Let our journalists help you make sense of the noise: Subscribe to the Mother Jones Daily newsletter and get a recap of news that matters.Dustin Higgs, who was sentenced to death for his role in a triple murder, was executed Saturday morning, becoming the final person executed by the Trump administration, just four days before Joe Biden takes office.
Last month, Higgs appealed to President Trump for clemency, arguing that he should be spared because he did not actually pull the trigger in the murder of three women in 1996. The shooter “was tried separately and sentenced to life in prison without the possibility of release,” Higgs’ lawyers argued. “It is arbitrary and inequitable to punish Mr. Higgs more severely than the actual killer.”
Since the Justice Department revived capital punishment at the federal level in 2019, 13 prisoners, including Higgs, have been executed. In the days preceding his death, two other federal death row prisoners, Corey Johnson and Lisa Montgomery, were also executed.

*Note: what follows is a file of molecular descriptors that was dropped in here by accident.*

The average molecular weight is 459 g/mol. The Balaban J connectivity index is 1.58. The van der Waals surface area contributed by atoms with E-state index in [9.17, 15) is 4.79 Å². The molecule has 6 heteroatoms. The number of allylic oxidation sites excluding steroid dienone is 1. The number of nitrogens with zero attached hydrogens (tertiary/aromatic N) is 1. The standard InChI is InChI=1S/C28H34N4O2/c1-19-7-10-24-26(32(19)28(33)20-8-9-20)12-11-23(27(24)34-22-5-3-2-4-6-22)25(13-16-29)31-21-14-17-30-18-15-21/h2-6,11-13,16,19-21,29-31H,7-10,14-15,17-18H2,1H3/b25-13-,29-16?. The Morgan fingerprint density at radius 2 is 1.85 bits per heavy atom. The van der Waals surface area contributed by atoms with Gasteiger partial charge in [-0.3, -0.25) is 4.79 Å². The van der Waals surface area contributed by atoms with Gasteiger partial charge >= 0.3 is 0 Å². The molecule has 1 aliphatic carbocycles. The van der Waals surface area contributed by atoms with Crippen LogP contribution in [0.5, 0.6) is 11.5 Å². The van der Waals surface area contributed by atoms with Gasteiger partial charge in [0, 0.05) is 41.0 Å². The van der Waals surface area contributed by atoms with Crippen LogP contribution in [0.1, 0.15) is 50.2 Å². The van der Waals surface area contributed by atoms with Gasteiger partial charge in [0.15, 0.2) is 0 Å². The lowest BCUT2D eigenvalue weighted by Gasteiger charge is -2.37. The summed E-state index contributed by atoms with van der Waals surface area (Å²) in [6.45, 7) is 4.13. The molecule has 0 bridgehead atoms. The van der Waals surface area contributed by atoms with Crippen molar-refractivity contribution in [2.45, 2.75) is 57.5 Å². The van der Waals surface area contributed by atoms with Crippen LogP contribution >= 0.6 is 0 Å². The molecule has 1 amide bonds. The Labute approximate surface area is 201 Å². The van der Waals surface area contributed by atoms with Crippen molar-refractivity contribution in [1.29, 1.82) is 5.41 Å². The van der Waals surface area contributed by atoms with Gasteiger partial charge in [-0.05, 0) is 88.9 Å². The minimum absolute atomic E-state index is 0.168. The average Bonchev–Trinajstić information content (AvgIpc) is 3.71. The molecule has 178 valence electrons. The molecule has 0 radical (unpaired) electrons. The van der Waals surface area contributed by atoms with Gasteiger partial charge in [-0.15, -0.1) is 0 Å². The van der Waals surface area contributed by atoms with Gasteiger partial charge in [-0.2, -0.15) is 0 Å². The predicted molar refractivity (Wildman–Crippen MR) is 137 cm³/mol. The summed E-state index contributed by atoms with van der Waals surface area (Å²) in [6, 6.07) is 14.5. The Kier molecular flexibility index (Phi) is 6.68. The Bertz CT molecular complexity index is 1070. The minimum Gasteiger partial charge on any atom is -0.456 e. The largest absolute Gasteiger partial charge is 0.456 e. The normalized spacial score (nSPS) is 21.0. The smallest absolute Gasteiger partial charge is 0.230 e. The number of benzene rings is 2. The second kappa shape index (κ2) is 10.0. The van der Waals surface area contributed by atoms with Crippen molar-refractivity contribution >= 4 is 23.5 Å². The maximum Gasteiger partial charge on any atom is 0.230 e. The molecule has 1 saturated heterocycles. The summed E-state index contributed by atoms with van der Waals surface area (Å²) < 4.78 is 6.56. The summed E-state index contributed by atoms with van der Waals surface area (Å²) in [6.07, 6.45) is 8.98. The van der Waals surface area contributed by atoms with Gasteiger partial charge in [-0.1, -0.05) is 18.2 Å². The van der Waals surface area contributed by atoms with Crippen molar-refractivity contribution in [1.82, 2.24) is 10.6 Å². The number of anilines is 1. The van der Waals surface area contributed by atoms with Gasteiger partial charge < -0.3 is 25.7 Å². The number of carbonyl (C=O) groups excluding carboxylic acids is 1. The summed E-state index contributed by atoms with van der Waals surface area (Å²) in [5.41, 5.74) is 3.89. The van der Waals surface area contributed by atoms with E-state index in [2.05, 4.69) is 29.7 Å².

Before the Trump administration reinstituted the death penalty, it had not been used at the federal level for nearly two decades. As my colleague, Nathalie Baptiste, reported last month:
Trump has enacted the fewest pardons and commutations of any president in 100 years. But he’s carried out the most executions by resuming the federal death penalty and has become the first lame duck president to execute inmates in 130 years. For the first time ever, the federal government carried out more executions than all the states combined.
Biden, once a longtime supporter of the death penalty, now has as a plank of his criminal justice platform that he will eliminate the death penalty at the federal level and “incentivize states to follow the federal government’s example.” In a fall Gallup poll, only 55 percent of Americans said they support using the death penalty as punishment for murder, lower than at any point since the early 1970s.